Show/Hide Toolbars

Unit Test Framework Manual

Navigation: » No topics above this level «

Writing Test Cases

Scroll Prev Top Next More

To prepare a test case, you write Gosu code using Guidewire Studio.  Each test case is a Gosu class which follows certain naming conventions.  The class is a subclass of unittestcase.TestCase. The class contains functions that execute tests.  Each function is a separate test.  Each test has a name beginning with test.

 

Example

This is a simple test case that shows the required syntax for a test case:

 

package unittestcase

uses unittestcase.TestCase

 

class SampleTestCase extends TestCase {

 

  construct() {

 

  }

 

  public function testExample() : void {

     assertTrue(true, "true not recognized")

     print("example test") 

  }

  

  public function testExample2() {

    fail("this test case always fails")

  }

}

 

The first line of the example specifies the package This example is provided in the same package as the Unit Test Framework.  You should put your test cases into your own package.

 

The next line is a uses statement that identifies the TestCase class that your test case will subclass.

 

The framework will execute each function beginning with the string test. Each test function typically performs checks using one or more of the assertion functions.  An assertion checks the first argument of the function.  If the argument is true, the assertion simply continues.  If the argument is false, the function throws an AssertionException.  The framework catches these exceptions and reports the results.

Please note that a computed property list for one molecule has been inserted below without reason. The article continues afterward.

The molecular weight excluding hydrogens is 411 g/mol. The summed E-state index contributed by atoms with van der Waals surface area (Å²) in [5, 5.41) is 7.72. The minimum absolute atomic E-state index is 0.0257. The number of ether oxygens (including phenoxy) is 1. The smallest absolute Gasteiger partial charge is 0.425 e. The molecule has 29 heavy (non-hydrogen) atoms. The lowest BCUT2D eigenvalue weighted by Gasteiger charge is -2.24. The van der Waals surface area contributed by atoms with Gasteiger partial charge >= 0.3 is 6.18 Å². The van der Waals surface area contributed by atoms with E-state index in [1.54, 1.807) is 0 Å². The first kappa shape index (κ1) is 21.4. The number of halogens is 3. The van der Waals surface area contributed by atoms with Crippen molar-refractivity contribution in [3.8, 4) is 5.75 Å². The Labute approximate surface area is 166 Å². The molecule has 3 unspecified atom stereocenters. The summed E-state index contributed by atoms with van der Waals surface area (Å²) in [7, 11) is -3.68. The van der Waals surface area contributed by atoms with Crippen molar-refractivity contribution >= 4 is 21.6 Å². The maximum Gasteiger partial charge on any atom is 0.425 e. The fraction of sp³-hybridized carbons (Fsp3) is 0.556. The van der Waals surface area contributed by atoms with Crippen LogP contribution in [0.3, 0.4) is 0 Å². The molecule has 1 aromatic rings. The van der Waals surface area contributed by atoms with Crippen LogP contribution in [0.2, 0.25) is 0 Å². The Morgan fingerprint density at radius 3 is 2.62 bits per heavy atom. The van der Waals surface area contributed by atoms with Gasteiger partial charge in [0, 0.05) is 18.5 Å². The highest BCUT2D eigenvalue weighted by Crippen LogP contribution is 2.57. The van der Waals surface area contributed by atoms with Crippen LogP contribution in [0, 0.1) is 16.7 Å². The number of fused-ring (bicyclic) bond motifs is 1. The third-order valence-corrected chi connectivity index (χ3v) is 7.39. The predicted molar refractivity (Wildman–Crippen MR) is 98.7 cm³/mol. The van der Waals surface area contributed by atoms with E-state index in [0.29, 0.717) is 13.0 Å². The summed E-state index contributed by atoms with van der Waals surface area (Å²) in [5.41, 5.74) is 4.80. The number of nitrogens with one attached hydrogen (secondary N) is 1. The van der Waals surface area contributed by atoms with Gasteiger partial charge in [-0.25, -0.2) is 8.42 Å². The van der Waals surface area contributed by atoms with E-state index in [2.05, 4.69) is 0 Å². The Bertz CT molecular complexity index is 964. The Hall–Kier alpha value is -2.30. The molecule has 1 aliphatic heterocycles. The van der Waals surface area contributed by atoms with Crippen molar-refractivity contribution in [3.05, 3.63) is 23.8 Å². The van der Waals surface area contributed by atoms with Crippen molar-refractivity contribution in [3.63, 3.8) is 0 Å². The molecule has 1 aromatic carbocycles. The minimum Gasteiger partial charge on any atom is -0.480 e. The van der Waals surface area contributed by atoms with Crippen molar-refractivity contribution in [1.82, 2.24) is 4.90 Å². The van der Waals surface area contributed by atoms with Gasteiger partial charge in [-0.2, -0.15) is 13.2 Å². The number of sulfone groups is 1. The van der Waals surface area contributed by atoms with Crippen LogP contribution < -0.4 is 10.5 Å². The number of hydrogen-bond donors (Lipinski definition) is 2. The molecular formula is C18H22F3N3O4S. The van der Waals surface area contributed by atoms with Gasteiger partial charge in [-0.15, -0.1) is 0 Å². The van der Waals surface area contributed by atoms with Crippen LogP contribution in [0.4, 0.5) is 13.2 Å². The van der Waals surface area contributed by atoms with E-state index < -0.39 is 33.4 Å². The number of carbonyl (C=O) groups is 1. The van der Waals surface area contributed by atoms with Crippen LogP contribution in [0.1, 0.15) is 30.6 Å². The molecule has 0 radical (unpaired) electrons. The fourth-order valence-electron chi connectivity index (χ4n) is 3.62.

TestCaseInBundle

If your tests update entities in the Guidewire application, you should consider using the superclass TestCaseInBundle, instead of TestCase. TestCaseInBundle wraps each sequence of setUp(), test...(), and tearDown() in a transaction with its writable bundle.  When using this superclass, you do not need to execute tests in the Gosu Scratchpad using Transaction.runWithNewBundle().  

 

Test Suites

You can group test cases together in test suites to make running multiple test cases easier.

 

Additional Information

Assertions

Executing Test Cases

Reporting Test Results

Special Functions

Checking Exceptions

Writing Test Suites